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Passenger services begin on Borders Railway

Passenger services began yesterday on the Borders Railway, Britain’s longest new domestic railway built for more than 100 years.

On Saturday the lucky holders of ‘golden tickets’ enjoyed preview journeys along the 30 mile (50km) route, with many commenting on the stunning scenery and how much quicker journeys will be than going by bus.

Infrastructure minister Keith Brown said: “The Borders Railway has become a symbol of this golden age for Scotland's railways, and it will be the vehicle for a new prosperity for the communities on the route.”

The Queen will perform the ceremonial opening of the £294m new line on Wednesday.

Almost all of the new line sits on the existing route along the Waverley Line that was closed back in 1969 – though the new project only reaches as far as Tweedbank, whilst the old line went all the way to Carlisle. The Borders Railway line branches out after Newcraighall, with seven new stations built: Shawfair, Eskbank, Newtongrange, Gorebridge, Stow, Galashiels and Tweedbank.

Borders Railway timetable

Last week, ScotRail unveiled today the first of 40 revamped Class 158 trains as part of a wider £14m modernisation project. It left the Knorr-Bremse RailServices’ Springburn depot in Glasgow in preparation for running services on the Borders Railway.

From Thursday (10 September), heritage steam train journeys begin on the new railway, hauled by the 60009 Union of South Africa, one of the six remaining LNER Class A4 steam locomotives in the UK, built in Doncaster almost 80 years ago.

Track laying began less than a year ago, on 6 October 2014, and finished in February this year. BAM Nuttall was the principal contractor to Network Rail, which was appointed by the Scottish government to deliver the scheme when the original procurement process fell through. The construction work itself progressed well, although it had some safety problems along the way. The project as a whole was delivered years later than originally expected, however.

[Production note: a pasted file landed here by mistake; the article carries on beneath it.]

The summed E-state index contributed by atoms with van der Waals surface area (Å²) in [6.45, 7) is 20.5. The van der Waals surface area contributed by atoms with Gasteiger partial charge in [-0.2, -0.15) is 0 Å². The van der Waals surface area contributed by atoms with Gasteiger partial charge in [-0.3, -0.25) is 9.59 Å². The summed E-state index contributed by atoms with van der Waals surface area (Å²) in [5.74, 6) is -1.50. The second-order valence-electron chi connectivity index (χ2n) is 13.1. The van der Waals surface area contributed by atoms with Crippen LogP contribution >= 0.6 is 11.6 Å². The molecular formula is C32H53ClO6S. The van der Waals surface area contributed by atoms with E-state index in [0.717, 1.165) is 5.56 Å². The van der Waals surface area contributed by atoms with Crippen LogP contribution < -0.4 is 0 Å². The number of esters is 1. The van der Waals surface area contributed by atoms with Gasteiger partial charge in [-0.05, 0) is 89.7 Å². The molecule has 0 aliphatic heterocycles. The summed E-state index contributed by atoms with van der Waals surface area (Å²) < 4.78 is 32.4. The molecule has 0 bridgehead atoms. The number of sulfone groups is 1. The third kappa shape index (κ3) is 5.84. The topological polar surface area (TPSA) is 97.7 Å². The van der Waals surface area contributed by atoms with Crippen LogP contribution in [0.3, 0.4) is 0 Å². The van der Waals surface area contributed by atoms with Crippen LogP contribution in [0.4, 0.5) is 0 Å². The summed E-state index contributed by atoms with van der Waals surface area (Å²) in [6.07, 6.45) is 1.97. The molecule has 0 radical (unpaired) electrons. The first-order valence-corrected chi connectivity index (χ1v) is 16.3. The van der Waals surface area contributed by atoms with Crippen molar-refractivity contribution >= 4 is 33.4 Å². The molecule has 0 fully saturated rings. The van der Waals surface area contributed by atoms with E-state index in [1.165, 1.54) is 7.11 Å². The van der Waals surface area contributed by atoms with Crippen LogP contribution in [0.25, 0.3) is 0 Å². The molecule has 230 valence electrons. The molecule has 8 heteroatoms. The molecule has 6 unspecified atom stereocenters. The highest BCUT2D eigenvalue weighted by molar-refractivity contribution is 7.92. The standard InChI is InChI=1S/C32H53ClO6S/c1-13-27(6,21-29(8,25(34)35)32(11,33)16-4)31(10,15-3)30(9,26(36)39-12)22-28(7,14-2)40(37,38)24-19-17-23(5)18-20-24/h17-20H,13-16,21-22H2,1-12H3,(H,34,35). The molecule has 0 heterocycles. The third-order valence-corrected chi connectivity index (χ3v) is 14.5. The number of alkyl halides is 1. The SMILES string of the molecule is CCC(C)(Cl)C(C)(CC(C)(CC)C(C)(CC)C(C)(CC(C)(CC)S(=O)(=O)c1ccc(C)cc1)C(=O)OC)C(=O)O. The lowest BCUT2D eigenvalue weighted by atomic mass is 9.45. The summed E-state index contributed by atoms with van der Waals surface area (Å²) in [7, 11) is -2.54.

Although the new route is not electrified, it has been engineered to allow for easier OLE installation in the future.

The Scotsman paper reported that about 1,200 passengers had travelled on the line by 4pm yesterday. Among those it spoke to was Andrew Bethune, who was 16 when the old line was closed. He told the paper: “When the first train came in from Galashiels [on Saturday] it was really quite emotional. This is brilliant.”

Borders Railway. Andrew Milligan, PA Wire


Andrew Gwilt   08/09/2015 at 01:42

Its good to see the Border Line (partly Waverley Line) to be reopened to Tweedbank with the Waverley Line which could be reopened from Galashiels to Carlisle and a new railway line from Tweedbank to Newcastle known to be as the Border Line as the Waverley Line to Carlisle could be reopened once the new tracks and signalling is completed plus both lines could be electrified (25kv AC Overhead).

Darryl Smith   08/09/2015 at 17:44

Good to see the line opened, and I am looking forward to travelling on the line on Thursday. There are only four A4's in the UK, the other two are in the USA and Canada.

Bob Bracegirdle   09/09/2015 at 01:28

It's not a new railway. It's an old one brought up to date but none the worse for that. As ever it makes one wonder why it was ever suppressed in the first place.

RTM   09/09/2015 at 09:16

Thanks for the update on the locations of the A4s, Darryl.

Simon James   09/09/2015 at 11:18

And on to Carlisle - at £300M this is a very cheap way of improving communications - a shame it wasn't better future proofed but a damn sight better way of spending money than on the IEP, or motorway and road expansion.

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